Durham observed that one factor holding back economic development in Lower Canada was the refusal of the "habitants" to pay taxes. This meant there was inadequate money to invest in ports, roads and other facilities necessary for trade and commerce, Durham wrote. In other words, a vigorous public sector was a precondition to -- not a parasite on -- a vigorous private sector.

When it suits the current crop of Conservatives, they are all for public investment -- in the military, for instance. But when they start "demagoguing" the public sector and trying to make it the scapegoat for Canada's economic woes,someone will have to remind Canadians of the actual value that public services provide to the economy.

Corporate-focused pensions and see-no-evil on climate change

On pension reform, we face a similar challenge. The government has already ruled out expansion of the Canada (and parallel Quebec) Pensions Plans (CPP-QPP), even though there is much evidence showing that to be the most effective and equitable way to assure all Canadians a reasonable retirement. The government's choice is to further enrich the financial sector with a kind of über-RRSP plan.

Members of Parliament might want to take a good look at the government's proposals in the coming session, and be prepared to counter with a fully-costed proposal to expand the CPP-QPP.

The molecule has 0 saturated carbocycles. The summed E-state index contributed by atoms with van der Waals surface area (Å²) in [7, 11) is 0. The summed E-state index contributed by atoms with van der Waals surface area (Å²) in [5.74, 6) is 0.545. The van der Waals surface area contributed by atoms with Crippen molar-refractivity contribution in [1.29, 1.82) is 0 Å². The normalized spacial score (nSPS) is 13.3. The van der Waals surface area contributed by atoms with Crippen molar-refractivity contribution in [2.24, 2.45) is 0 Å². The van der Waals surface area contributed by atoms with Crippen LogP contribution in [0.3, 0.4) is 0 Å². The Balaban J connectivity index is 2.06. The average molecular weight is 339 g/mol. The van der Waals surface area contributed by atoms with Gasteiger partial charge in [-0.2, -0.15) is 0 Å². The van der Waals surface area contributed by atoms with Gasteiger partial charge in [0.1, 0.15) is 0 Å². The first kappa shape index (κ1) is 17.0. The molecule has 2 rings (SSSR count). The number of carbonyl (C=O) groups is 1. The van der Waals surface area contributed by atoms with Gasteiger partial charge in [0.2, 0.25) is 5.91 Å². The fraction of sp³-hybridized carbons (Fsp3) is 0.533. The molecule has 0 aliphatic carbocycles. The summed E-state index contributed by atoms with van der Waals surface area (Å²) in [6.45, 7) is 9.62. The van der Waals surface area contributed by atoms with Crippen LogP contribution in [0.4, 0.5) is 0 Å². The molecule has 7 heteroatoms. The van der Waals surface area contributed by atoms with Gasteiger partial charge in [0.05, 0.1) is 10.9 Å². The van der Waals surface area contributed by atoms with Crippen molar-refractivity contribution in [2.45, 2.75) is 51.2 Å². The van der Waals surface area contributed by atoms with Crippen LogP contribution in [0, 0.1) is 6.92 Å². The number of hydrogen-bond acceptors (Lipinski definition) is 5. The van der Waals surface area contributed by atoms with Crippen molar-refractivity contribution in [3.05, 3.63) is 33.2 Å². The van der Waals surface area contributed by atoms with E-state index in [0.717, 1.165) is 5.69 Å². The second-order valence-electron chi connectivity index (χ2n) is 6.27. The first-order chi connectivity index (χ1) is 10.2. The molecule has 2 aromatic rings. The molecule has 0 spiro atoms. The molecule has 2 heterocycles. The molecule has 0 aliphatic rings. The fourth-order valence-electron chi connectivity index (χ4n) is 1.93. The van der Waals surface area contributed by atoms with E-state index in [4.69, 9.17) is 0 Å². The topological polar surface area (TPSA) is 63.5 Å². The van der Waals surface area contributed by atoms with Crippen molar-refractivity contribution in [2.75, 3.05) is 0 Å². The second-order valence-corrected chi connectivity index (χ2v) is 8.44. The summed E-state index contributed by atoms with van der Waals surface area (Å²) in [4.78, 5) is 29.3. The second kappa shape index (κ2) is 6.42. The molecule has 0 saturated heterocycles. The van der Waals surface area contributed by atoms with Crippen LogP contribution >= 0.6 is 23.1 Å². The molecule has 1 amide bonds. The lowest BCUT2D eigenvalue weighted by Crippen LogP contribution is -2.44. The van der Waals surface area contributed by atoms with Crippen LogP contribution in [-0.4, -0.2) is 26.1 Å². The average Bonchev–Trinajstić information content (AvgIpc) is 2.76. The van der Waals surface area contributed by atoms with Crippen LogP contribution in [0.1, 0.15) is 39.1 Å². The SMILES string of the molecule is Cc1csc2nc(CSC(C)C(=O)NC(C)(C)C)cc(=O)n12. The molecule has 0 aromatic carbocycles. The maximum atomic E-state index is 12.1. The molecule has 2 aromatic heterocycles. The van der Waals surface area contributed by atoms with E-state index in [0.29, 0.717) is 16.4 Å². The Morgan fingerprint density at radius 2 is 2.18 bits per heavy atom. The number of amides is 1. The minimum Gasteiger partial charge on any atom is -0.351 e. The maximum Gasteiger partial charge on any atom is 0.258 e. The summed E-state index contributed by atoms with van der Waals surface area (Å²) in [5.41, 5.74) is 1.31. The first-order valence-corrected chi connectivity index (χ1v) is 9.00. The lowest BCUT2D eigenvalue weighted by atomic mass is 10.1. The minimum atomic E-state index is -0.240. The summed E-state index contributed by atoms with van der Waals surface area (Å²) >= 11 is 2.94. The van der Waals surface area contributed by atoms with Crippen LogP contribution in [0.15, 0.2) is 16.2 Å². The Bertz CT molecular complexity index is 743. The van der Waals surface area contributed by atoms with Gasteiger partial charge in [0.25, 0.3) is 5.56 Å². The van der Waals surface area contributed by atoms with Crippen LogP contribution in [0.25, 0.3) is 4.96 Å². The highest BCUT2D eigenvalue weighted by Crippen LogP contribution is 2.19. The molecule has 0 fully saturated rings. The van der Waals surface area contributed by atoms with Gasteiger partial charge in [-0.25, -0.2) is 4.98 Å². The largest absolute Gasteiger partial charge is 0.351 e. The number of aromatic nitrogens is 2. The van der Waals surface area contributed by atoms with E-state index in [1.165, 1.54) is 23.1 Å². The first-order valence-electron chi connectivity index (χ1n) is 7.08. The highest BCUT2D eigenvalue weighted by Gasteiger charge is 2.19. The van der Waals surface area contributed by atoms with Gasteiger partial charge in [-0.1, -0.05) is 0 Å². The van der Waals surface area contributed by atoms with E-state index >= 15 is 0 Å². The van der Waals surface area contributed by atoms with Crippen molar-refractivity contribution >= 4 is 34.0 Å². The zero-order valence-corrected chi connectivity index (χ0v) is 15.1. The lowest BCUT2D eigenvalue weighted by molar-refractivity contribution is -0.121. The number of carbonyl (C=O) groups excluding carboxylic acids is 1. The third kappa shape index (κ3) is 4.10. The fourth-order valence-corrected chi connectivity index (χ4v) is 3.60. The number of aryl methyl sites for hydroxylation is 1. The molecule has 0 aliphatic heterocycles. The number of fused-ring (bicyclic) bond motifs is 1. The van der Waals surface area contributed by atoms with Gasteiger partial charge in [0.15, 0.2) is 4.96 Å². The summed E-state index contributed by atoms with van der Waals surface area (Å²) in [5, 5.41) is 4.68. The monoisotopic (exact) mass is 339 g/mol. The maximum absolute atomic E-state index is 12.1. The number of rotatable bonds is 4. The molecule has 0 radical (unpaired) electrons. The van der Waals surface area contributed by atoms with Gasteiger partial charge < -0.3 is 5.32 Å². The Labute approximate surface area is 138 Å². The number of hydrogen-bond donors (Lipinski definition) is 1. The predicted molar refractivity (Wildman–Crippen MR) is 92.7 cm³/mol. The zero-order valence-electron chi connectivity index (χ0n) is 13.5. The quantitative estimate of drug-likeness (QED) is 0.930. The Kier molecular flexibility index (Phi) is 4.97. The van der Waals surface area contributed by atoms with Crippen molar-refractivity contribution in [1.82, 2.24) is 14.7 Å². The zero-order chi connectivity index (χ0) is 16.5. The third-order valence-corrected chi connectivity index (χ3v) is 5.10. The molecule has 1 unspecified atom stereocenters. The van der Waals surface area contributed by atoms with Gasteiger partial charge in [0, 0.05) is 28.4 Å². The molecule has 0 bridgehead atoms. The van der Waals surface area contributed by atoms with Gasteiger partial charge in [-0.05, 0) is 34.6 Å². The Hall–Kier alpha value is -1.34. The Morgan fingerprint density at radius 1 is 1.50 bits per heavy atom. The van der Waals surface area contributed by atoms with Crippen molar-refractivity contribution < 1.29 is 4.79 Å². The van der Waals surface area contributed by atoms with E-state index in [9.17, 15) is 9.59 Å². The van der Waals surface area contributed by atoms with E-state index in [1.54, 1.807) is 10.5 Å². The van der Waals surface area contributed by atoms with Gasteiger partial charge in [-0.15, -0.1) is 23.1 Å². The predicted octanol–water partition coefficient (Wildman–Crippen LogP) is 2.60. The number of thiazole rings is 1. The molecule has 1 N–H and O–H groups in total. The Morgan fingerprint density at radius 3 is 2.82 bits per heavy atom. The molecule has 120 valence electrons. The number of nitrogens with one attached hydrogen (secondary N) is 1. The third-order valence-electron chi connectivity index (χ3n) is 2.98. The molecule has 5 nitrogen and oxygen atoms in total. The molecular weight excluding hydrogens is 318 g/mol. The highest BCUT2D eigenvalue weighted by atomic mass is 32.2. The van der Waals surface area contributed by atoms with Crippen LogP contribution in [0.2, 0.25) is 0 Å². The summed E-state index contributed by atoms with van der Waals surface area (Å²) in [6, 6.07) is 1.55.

And when it comes to climate change, well, the Conservatives would just as soon not talk about it any further. We're out of Kyoto, they say. Get used to it, and let's get on with the nation's real business of filling government office buildings with portraits of the Queen and affixing the adjective "Royal" to anything that moves.

There is a federal Environment Commissioner, however, and he does have to, legally, report to Parliament on Canada's fulfillment of the objectives outlined in the federal Kyoto Protocol Implementation Act. When he reported late in 2011, the Commissioner said he was not sure what his obligation in that regard was, in light of the government's intention to withdraw from Kyoto. He was having lawyers analyze the conundrum, the Commissioner said.

But the Canadian people, and their members of Parliament, should not forget the Commissioner's obligation under the Kyoto Act, which is -- still -- the law of the land.

The current Conservatives claim they are not the climate-change deniers they once were. And they claim that they are ready to do something about greenhous gas emissions -- if not the something required by Kyoto. It is quite legitimate to ask what that something might be!

If the government tries to head the Environment Commissioner off at the pass, there are still 140-plus opposition members sitting in Parliament to take on the task!

As Rodgers and Hammerstein might have put it: those are "just a few of our favourite things" for 2012.